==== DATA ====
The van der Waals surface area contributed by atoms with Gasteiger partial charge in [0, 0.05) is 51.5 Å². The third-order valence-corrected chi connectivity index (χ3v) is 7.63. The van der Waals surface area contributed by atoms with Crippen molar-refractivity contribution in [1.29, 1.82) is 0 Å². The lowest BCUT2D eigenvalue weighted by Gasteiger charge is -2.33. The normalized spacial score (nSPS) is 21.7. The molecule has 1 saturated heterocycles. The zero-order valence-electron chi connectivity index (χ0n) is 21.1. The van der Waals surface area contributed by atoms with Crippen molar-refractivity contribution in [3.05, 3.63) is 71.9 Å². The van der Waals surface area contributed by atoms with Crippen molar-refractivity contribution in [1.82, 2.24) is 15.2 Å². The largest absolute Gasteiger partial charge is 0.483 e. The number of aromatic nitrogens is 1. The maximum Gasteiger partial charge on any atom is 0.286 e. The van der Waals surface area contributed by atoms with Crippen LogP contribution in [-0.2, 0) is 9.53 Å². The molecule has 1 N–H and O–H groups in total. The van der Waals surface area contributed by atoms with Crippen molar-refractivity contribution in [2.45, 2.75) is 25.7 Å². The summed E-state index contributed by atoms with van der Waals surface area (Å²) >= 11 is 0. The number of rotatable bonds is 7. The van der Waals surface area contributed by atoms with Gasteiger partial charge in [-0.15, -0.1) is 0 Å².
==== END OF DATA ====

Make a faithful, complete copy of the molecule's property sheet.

The van der Waals surface area contributed by atoms with Gasteiger partial charge in [0, 0.05) is 51.5 Å². The third-order valence-corrected chi connectivity index (χ3v) is 7.63. The van der Waals surface area contributed by atoms with Crippen molar-refractivity contribution in [1.29, 1.82) is 0 Å². The lowest BCUT2D eigenvalue weighted by Gasteiger charge is -2.33. The normalized spacial score (nSPS) is 21.7. The molecule has 1 saturated heterocycles. The zero-order valence-electron chi connectivity index (χ0n) is 21.1. The van der Waals surface area contributed by atoms with Crippen molar-refractivity contribution in [3.05, 3.63) is 71.9 Å². The van der Waals surface area contributed by atoms with Crippen molar-refractivity contribution in [1.82, 2.24) is 15.2 Å². The largest absolute Gasteiger partial charge is 0.483 e. The number of aromatic nitrogens is 1. The maximum Gasteiger partial charge on any atom is 0.286 e. The van der Waals surface area contributed by atoms with Crippen LogP contribution in [-0.2, 0) is 9.53 Å². The molecule has 1 N–H and O–H groups in total. The van der Waals surface area contributed by atoms with Crippen molar-refractivity contribution in [2.45, 2.75) is 25.7 Å². The summed E-state index contributed by atoms with van der Waals surface area (Å²) >= 11 is 0. The number of rotatable bonds is 7. The van der Waals surface area contributed by atoms with Gasteiger partial charge in [-0.15, -0.1) is 0 Å².